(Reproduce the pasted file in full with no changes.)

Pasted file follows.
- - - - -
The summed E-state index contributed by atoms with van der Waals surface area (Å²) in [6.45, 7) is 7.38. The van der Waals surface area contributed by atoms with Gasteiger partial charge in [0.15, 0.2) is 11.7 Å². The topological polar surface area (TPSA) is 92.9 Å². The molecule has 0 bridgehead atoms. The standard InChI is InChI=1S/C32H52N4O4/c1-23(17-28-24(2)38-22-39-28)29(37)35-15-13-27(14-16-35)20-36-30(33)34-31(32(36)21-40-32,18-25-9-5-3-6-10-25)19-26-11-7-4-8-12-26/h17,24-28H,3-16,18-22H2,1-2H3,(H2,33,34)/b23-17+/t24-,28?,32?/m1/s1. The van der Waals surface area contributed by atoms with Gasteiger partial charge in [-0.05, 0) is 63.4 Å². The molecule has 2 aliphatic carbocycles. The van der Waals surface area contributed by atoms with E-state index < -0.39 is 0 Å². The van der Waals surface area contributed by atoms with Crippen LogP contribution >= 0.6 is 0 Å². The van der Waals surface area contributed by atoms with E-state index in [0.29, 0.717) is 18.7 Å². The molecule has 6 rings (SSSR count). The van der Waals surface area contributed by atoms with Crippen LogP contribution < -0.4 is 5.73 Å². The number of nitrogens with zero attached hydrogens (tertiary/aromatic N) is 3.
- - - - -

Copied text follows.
The summed E-state index contributed by atoms with van der Waals surface area (Å²) in [6.45, 7) is 7.38. The van der Waals surface area contributed by atoms with Gasteiger partial charge in [0.15, 0.2) is 11.7 Å². The topological polar surface area (TPSA) is 92.9 Å². The molecule has 0 bridgehead atoms. The standard InChI is InChI=1S/C32H52N4O4/c1-23(17-28-24(2)38-22-39-28)29(37)35-15-13-27(14-16-35)20-36-30(33)34-31(32(36)21-40-32,18-25-9-5-3-6-10-25)19-26-11-7-4-8-12-26/h17,24-28H,3-16,18-22H2,1-2H3,(H2,33,34)/b23-17+/t24-,28?,32?/m1/s1. The van der Waals surface area contributed by atoms with Gasteiger partial charge in [-0.05, 0) is 63.4 Å². The molecule has 2 aliphatic carbocycles. The van der Waals surface area contributed by atoms with E-state index < -0.39 is 0 Å². The van der Waals surface area contributed by atoms with Crippen LogP contribution >= 0.6 is 0 Å². The van der Waals surface area contributed by atoms with E-state index in [0.29, 0.717) is 18.7 Å². The molecule has 6 rings (SSSR count). The van der Waals surface area contributed by atoms with Crippen LogP contribution < -0.4 is 5.73 Å². The number of nitrogens with zero attached hydrogens (tertiary/aromatic N) is 3.